The Blackaeonium Project: Workspace/Keeping-Place - An Archival Continuum of Creative Practice

PhD by Research Project, Lisa Cianci, 2012

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The Blackaeonium research project involves the development of an online system to store elements of artworks as an ongoing personal archive that also works as a creative framework for continuing development of new artworks. The creative works produced through the Blackaeonium archival system (itself the first creative project), demonstrate possibilities for working with the archive creatively and provide a model of possibility for creative practitioners to consider actively incorporating archival methods into processes for making and documenting artworks and related creative content. This research is partially a response to the increasingly urgent activity surrounding the development of a range of digital preservation strategies and systems by cultural institutions, recognising that much of our cultural and creative works will otherwise become lost forever.

The project has been undertaken to demonstrate the potential of empowering artists (firstly myself, and then others) to conduct our own documentation/archival practice within our creative practice (outside/beyond institutional selection), working with our “archives in the wild”. The artworks and supporting content developed through this research have followed a set of processes and methods developed by understanding and gaining knowledge from working in multidisciplinary fields of practice, and from the creative act, the archival act, and the practice-based research methodology that underpins the entire project.

The research involved my own art practice as the main case study. Other artists and guest audience members became participants in various parts of the project to further test my proposition that meaningful and deliberate keeping and documentation of selected content, and the creative act of recombination that happens through juxtaposition, remix and experimentation with content elements, can be harnessed as a method of preservation using an “archival continuum” framework to make this process more explicit through documentation.

Developing a creative project over a number of years revealed that the work undertaken throughout the project has employed methods and processes that attempt to stave off or at least delay the inevitable “archival entropy” inherent in our archives and systems by applying energy to the creative archival assemblage held in an online digital system through various means: the archival act; the creative act; and to a lesser extent, through the act of educating others about combining archival and creative acts.

The challenges of combining the archival act and the creative act in a practice-based methodology revealed tensions such as the granularity of archival description necessary for creative works, the definition of the “artwork” within the context of the “archival assemblage”, selection and documentation processes suitable for artists, resistance to archiving by artists, and requirements for potential future stakeholders.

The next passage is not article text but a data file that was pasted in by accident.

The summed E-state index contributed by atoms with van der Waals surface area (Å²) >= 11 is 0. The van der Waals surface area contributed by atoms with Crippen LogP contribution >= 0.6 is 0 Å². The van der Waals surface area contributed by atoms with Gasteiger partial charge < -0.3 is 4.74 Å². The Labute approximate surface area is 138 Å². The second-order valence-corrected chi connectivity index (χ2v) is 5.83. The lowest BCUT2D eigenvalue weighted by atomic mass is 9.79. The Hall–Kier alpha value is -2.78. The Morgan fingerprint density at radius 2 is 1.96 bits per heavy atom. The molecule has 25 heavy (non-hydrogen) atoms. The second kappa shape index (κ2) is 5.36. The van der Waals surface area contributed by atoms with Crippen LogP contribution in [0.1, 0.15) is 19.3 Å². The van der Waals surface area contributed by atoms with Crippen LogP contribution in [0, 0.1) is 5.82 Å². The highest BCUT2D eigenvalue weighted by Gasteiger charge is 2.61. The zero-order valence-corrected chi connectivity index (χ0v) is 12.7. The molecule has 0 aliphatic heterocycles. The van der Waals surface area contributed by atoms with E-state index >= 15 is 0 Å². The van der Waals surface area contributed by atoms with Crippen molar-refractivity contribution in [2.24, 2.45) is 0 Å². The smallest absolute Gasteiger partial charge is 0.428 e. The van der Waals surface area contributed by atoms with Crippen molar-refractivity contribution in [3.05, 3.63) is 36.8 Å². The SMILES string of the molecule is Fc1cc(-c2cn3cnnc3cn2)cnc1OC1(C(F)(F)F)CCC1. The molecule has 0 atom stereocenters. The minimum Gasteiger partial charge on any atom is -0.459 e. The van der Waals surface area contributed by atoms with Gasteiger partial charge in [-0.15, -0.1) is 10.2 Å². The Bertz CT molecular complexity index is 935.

Artists who understand the archival continuum and can apply it to creative practice (to our process, our content and the frameworks we use to present our work), through both archival documentation and the practices of reuse, remix and recombination, will be better able to keep our content live and alive in the archival assemblage. This can both maximise access to content at all dimensions of the archival continuum for artistic creative uses, and can enable creative work to be accessible and meaningful to others through space and time.

The Blackaeonium archival system, as a framework and structure enabling creative outcomes, demonstrates what is possible when working with the archive and variable media content in a continuum of creative practice. This project forms a link in the chain of developmental research undertaken by artists, archivists and curators that will benefit those working in the field to preserve and make accessible ephemeral and variable media artworks.

The research has shown, in demonstrated creative project work, supported by research and examples from the fields of practice, that artist involvement in the documentation of our work is more effective than relying on professional documentation alone. Artwork that comes with artist-created documentation will be more accessible, meaningful and useful for institutional and non-institutional stakeholders in future. Most importantly, the research has shown that it's possible to create artworks through the processes developed in this research project.



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created 01/12/2011
last modified 30/07/2012